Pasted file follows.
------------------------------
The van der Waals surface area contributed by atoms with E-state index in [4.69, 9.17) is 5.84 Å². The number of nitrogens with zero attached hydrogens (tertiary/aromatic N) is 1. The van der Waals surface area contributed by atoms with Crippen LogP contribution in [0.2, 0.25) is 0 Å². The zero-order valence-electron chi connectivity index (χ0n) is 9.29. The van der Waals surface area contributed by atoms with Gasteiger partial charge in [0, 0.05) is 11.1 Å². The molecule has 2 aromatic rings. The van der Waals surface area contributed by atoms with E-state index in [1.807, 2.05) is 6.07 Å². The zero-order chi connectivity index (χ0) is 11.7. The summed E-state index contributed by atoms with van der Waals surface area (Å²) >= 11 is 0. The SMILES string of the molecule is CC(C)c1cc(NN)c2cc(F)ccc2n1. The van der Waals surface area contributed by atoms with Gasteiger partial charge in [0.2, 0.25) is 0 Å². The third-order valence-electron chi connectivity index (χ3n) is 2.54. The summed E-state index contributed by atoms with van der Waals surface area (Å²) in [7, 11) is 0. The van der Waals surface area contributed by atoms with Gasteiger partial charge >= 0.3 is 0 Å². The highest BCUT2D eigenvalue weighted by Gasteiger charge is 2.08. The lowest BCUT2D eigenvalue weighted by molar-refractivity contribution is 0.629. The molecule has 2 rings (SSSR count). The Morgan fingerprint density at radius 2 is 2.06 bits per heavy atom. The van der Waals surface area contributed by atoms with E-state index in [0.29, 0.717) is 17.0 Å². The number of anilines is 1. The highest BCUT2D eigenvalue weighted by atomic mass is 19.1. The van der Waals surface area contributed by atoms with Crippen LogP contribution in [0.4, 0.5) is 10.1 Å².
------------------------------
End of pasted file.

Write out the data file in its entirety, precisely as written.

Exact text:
The van der Waals surface area contributed by atoms with E-state index in [4.69, 9.17) is 5.84 Å². The number of nitrogens with zero attached hydrogens (tertiary/aromatic N) is 1. The van der Waals surface area contributed by atoms with Crippen LogP contribution in [0.2, 0.25) is 0 Å². The zero-order valence-electron chi connectivity index (χ0n) is 9.29. The van der Waals surface area contributed by atoms with Gasteiger partial charge in [0, 0.05) is 11.1 Å². The molecule has 2 aromatic rings. The van der Waals surface area contributed by atoms with E-state index in [1.807, 2.05) is 6.07 Å². The zero-order chi connectivity index (χ0) is 11.7. The summed E-state index contributed by atoms with van der Waals surface area (Å²) >= 11 is 0. The SMILES string of the molecule is CC(C)c1cc(NN)c2cc(F)ccc2n1. The van der Waals surface area contributed by atoms with Gasteiger partial charge in [0.2, 0.25) is 0 Å². The third-order valence-electron chi connectivity index (χ3n) is 2.54. The summed E-state index contributed by atoms with van der Waals surface area (Å²) in [7, 11) is 0. The van der Waals surface area contributed by atoms with Gasteiger partial charge >= 0.3 is 0 Å². The highest BCUT2D eigenvalue weighted by Gasteiger charge is 2.08. The lowest BCUT2D eigenvalue weighted by molar-refractivity contribution is 0.629. The molecule has 2 rings (SSSR count). The Morgan fingerprint density at radius 2 is 2.06 bits per heavy atom. The van der Waals surface area contributed by atoms with E-state index in [0.29, 0.717) is 17.0 Å². The number of anilines is 1. The highest BCUT2D eigenvalue weighted by atomic mass is 19.1. The van der Waals surface area contributed by atoms with Crippen LogP contribution in [0.4, 0.5) is 10.1 Å².